23 September 2012

Orcs and CROs

Edmund Wilson famously dismissed Tolkien's The Fellowship of the Ring in a 14 April 1956 review in The Nation titled 'Oo those awful orcs'.
... these bugaboos are not magnetic; they are feeble and rather blank; one does not feel they have any real power. The Good People simply say 'Boo' to them. There are Black Riders, of whom everyone is terrified but who never seem anything but specters. There are dreadful hovering birds - think of it, horrible birds of prey! There are ogreish disgusting Orcs, who, however, rarely get to the point of committing any overt acts. There is a giant female spider - a dreadful creepy-crawly spider! - who lives in a dark cave and eats people.
... the climax, to which we have been working up through exactly nine hundred and ninety-nine large close-printed pages, when it comes, proves extremely flat. The ring is at last got rid of by being dropped into a fiery crater, and the kingdom of Sauron 'topples' in a brief and banal earthquake that sets fire to everything and burns it up, and so releases the author from the necessity of telling the reader what exactly was so terrible there. Frodo has come to the end of his Quest, but the reader has remained untouched by the wounds and fatigues of his journey. An impotence of imagination seems to me to sap the whole story. The wars are never dynamic; the ordeals give no sense of strain; the fair ladies would not stir a heartbeat; the horrors would not hurt a fly.
Now, how is it that these long-winded volumes of what looks to this reviewer like balderdash have elicited such tributes as those above? The answer is, I believe, that certain people - especially, perhaps, in Britain - have a lifelong appetite for juvenile trash. They would not accept adult trash, but, confronted with the pre-teen-age article, they revert to the mental phase which delighted in Elsie Dinsmore and Little Lord Fauntleroy and which seems to have made of Billy Bunter, in England, almost a national figure. You can see it in the tone they fall into when they talk about Tolkien in print: they bubble, they squeal, they coo; they go on about Malory and Spenser - both of whom have a charm and a distinction that Tolkien has never touched.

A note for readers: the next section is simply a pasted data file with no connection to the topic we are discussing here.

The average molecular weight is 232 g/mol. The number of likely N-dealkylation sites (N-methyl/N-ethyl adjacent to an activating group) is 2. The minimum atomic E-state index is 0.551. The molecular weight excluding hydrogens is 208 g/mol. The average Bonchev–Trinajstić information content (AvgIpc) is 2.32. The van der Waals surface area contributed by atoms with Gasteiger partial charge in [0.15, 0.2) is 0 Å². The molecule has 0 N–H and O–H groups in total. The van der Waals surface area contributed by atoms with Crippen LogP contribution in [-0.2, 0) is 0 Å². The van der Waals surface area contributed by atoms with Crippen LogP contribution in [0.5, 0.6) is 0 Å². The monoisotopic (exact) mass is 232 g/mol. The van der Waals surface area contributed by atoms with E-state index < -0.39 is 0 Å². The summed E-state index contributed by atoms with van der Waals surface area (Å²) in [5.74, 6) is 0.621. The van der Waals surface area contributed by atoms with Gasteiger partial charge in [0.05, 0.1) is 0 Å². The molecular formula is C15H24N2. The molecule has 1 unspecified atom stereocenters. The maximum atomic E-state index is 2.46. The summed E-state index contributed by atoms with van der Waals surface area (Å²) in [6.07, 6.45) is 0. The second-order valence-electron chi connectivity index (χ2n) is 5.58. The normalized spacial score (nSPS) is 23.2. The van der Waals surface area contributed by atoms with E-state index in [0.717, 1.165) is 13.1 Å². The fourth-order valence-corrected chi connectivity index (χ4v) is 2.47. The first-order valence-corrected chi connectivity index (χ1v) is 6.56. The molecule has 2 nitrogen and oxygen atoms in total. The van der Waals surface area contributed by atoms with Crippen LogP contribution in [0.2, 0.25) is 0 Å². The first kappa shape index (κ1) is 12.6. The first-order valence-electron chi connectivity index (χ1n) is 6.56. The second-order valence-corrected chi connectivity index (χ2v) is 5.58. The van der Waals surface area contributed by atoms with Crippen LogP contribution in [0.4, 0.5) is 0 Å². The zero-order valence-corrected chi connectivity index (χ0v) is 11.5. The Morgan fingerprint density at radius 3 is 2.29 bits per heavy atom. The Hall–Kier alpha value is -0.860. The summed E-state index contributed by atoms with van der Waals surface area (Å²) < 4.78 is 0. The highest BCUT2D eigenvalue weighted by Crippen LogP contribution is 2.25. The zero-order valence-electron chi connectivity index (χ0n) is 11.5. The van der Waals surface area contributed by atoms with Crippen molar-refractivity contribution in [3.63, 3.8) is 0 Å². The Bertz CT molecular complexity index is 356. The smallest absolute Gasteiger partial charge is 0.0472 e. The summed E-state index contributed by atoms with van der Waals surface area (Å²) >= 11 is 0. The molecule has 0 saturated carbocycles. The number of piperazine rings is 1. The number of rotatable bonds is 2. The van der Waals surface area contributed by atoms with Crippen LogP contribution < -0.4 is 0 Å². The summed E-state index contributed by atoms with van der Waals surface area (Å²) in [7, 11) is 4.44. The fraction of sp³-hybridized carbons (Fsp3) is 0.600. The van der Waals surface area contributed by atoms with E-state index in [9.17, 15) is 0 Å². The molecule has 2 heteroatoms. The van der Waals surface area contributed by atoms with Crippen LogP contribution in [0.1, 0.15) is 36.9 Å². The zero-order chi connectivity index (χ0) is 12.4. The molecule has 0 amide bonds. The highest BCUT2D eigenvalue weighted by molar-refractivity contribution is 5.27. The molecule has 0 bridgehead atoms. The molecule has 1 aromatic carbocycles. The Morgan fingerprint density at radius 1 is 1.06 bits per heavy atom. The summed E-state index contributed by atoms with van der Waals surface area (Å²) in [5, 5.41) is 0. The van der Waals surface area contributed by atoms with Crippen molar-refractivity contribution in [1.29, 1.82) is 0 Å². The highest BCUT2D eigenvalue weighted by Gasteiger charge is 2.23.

I'm reminded of Wilson's sensible criticism in reading 'Cautionary Tales About Collective Rights Organizations' by Jonathan Band of Georgetown University Law Center, which centres on entities that are quite as scary as Sauron or the horrible horrible birds of prey and even more naughty.

Collective rights organisations (CROs) - aka copyright collecting societies - are an integral feature of Australia's copyright regime and despite criticisms that are sometimes both valid and painful have overall done a job.

Band has looked on the dark side, highlighting bad societies - scary and sharp-toothed beasts - in warning that
Collective licensing has been suggested as a possible solution for the obstacle copyright law places in the path of new uses of works enabled by innovative technologies. Collective licensing does have the potential to reduce transaction costs when a large number of works are licensed to a large number of users, thereby benefiting both rights holders and users. However, the actual track record of collective rights organizations (CROs), the entities that manage collective licenses, reveals that they often fail to live up to that potential. Although there are a wide variety of CROs operating under divergent legal frameworks, many unfortunately share the characteristic of serving their own interests at the expense of artists and the public.
The CROs are well-funded and well-organized, and have succeeded in promoting themselves and the collective licensing model. The objective of this compilation is to tell the other side of the story – to provide balance to any policy discussion that addresses collective licensing and CROs. The episodes collected below reveal a long history of corruption, mismanagement, confiscation of funds, and lack of transparency that has deprived artists of the revenues they earned. At the same time, CROs have often aggressively sought fees to which they were not legally entitled or in a manner that discredited the copyright system. While properly regulated CROs in some circumstances enhance efficiency and advance the interests of rights holders and users, policymakers must be aware of this history as they consider the appropriateness of CROs as a possible solution to a specific copyright issue.